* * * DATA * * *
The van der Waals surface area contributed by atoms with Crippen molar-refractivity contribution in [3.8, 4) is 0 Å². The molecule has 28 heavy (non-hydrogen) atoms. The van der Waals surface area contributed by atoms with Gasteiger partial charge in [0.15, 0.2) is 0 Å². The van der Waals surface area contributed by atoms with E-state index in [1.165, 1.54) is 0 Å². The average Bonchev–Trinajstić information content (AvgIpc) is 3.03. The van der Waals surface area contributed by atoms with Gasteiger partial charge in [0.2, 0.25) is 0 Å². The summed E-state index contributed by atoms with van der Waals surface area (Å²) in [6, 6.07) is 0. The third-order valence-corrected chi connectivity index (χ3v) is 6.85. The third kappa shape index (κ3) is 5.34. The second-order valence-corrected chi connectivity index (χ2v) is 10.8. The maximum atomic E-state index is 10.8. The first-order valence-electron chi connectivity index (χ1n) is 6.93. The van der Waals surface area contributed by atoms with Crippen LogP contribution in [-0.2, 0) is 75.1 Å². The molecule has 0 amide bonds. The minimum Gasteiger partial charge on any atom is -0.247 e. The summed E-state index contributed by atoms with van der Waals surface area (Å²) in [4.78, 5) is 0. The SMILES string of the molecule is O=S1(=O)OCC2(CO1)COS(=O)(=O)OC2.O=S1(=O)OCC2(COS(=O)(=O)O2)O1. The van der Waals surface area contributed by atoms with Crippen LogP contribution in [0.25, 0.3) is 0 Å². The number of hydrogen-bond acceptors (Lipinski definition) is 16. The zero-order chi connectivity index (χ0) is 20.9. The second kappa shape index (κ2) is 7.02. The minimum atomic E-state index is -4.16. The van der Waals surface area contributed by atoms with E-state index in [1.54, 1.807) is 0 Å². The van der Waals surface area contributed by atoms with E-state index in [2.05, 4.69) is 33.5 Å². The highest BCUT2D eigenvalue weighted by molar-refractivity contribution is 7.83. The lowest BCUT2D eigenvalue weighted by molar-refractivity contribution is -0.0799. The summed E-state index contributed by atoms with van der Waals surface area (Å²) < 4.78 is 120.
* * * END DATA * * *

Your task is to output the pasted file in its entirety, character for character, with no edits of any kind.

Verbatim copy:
The van der Waals surface area contributed by atoms with Crippen molar-refractivity contribution in [3.8, 4) is 0 Å². The molecule has 28 heavy (non-hydrogen) atoms. The van der Waals surface area contributed by atoms with Gasteiger partial charge in [0.15, 0.2) is 0 Å². The van der Waals surface area contributed by atoms with E-state index in [1.165, 1.54) is 0 Å². The average Bonchev–Trinajstić information content (AvgIpc) is 3.03. The van der Waals surface area contributed by atoms with Gasteiger partial charge in [0.2, 0.25) is 0 Å². The summed E-state index contributed by atoms with van der Waals surface area (Å²) in [6, 6.07) is 0. The third-order valence-corrected chi connectivity index (χ3v) is 6.85. The third kappa shape index (κ3) is 5.34. The second-order valence-corrected chi connectivity index (χ2v) is 10.8. The maximum atomic E-state index is 10.8. The first-order valence-electron chi connectivity index (χ1n) is 6.93. The van der Waals surface area contributed by atoms with Crippen LogP contribution in [-0.2, 0) is 75.1 Å². The molecule has 0 amide bonds. The minimum Gasteiger partial charge on any atom is -0.247 e. The summed E-state index contributed by atoms with van der Waals surface area (Å²) in [4.78, 5) is 0. The SMILES string of the molecule is O=S1(=O)OCC2(CO1)COS(=O)(=O)OC2.O=S1(=O)OCC2(COS(=O)(=O)O2)O1. The van der Waals surface area contributed by atoms with Crippen LogP contribution in [0.25, 0.3) is 0 Å². The number of hydrogen-bond acceptors (Lipinski definition) is 16. The zero-order chi connectivity index (χ0) is 20.9. The second kappa shape index (κ2) is 7.02. The minimum atomic E-state index is -4.16. The van der Waals surface area contributed by atoms with E-state index in [1.54, 1.807) is 0 Å². The van der Waals surface area contributed by atoms with E-state index in [2.05, 4.69) is 33.5 Å². The highest BCUT2D eigenvalue weighted by molar-refractivity contribution is 7.83. The lowest BCUT2D eigenvalue weighted by molar-refractivity contribution is -0.0799. The summed E-state index contributed by atoms with van der Waals surface area (Å²) < 4.78 is 120.